5,
0.5f));
float d = sqrtf(dx*dx+dy*dy+dz*dz)/(n);
*ptr++ = ((d-off) < r)?255:0;
}
}
}
// upload
glTexImage3D(target,
0,
GL_LUMINANCE,
n,
n,
n,
0,
GL_LUMINANCE,
GL_UNSIGNED_BYTE,
data);
delete[] data;
return texid;
}

Once I had the visualisation in place, porting the fluid simulation to 3D was actually not too difficult. I spent most of my time tweaking the initial conditions to get the smoke to behave in a way that looks interesting, you can see one of my more successful simulations below:

Currently the simulation runs entirely on the CPU using a 128^3 grid with monotonic tri-cubic interpolation and vorticity confinement as described in Visual Simulation of Smoke by Fedkiw. I'm fairly happy with the result but perhaps I have the vorticity confinement cranked a little high.

Nothing is optimised so its running at about 1.2s a frame on my 2.66ghz Core 2 MacBook.

On a personal note, I resigned from LucasArts a couple of weeks ago and am looking forward to some time off back in New Zealand with my family and friends. Just in time for the Kiwi summer!

Gregory Pakosz reminded me to write a follow up on my path tracing efforts since my last post on the subject.

It's good timing because the friendly work-place competition between Tom and me has been in full swing. The great thing about ray tracing is that there are many opportunities for optimisation at all levels of computation. This keeps you "hooked" by constantly offering decent speed increases for relatively little effort.

Tom had an existing BIH (bounding interval hierarchy) implementation that was doing a pretty good job, so I had some catching up to do. Previously I had a positive experience using a BVH (AABB tree) in a games context so decided to go that route.

Our benchmark scene was Crytek's Sponza with the camera positioned in the center of the model looking down the z-axis. This might not be the most representative case but was good enough for comparing primary ray speeds.

Here's a rough timeline of the performance progress (all timings were taken from my 2.6ghz i7 running 8 worker threads):

Optimisation

Rays/second

Baseline (median split)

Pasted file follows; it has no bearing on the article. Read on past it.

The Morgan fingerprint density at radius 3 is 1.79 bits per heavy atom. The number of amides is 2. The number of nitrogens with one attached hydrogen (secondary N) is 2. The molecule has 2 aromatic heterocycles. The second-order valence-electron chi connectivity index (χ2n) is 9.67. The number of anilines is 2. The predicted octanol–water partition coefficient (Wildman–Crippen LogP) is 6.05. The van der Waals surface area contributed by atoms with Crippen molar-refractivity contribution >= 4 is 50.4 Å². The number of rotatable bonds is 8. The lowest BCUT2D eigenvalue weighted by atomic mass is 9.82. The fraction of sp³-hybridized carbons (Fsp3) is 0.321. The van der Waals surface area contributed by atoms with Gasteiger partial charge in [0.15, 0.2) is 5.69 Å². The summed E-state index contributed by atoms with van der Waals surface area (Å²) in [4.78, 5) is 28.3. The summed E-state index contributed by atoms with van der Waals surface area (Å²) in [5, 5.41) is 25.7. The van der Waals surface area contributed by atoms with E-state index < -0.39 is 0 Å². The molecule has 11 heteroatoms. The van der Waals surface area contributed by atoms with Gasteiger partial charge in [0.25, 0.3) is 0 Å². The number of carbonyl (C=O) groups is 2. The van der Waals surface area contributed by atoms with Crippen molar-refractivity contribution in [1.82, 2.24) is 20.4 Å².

91246

Tweak compiler settings (/fp:fast /sse2 /Ot)

137486

Non-recursive traversal

145847

Traverse closest branch first

146822

Surface area heuristic

1.27589e+006

Surface area heuristic (exhaustive)

1.9375e+006

Optimized ray-AABB

2.14232e+006

VS2008 to VS2010

2.47746e+006

You can see the massive difference tree quality has on performance. What I found surprising though was the effect switching to VS2010 had, 15% faster is impressive for a single compiler revision.

I played around with a quantized BVH which reduced node size from 32 bytes to 11 but I couldn't get the decrease in cache traffic to outweigh the cost in decoding the nodes. If anyone has had success with this I'd be interested in the details.

Algorithmically it is a uni-directional path tracer with multiple importance sampling. Of course importance sampling doesn't make individual samples faster but allows you to take less total samples than you would have to otherwise.

So, time for some pictures:

Despite being the lowest poly models, Sponza (200k triangles) and the classroom (250k triangles) were by far the most difficult for the renderer; they both took 10+ hours and still have visible noise. In contrast the gold statuette (10 million triangles) took only 20 mins to converge!

This is mainly because the architectural models have a mixture of very large and very small polygons which creates deep trees with large nodes near the root. I think a kd-tree which splits or duplicates primitives might be more effective in this case.

A fun way to break your spatial hierarchy is simply to add a ground plane. Until I performed an exhaustive split search adding a large two triangle ground plane could slow down tracing by as much as 50%.

Of course these numbers are peanuts compared to what people are getting with GPU or SIMD packet tracers, Timo Aila reports speeds of 142 million rays/second on similar scenes using a GPU tracer in this paper.

Writing a path tracer has been a great education for me and I would encourage anyone interested in getting a better grasp on computer graphics to get a copy of PBRT and have a go at it. It's easy to get started and seeing the finished product is hugely rewarding.

Links:

John Carmack tweeting about his experience optimising the offline global illumination calculations in RAGE.

I was surprised to learn at SIGGRAPH that Arnold (as used by Sony Pictures Imageworks) is at it's core a uni-directional path tracer. Marcos Fajardo described some details in the Global Illumination Across Industries talk.

Mental Images iRay (their GPU based cloud renderer) looks impressive and apparently uses a single BSSRDF on all their surfaces which I guess helps simplify their GPU implementation.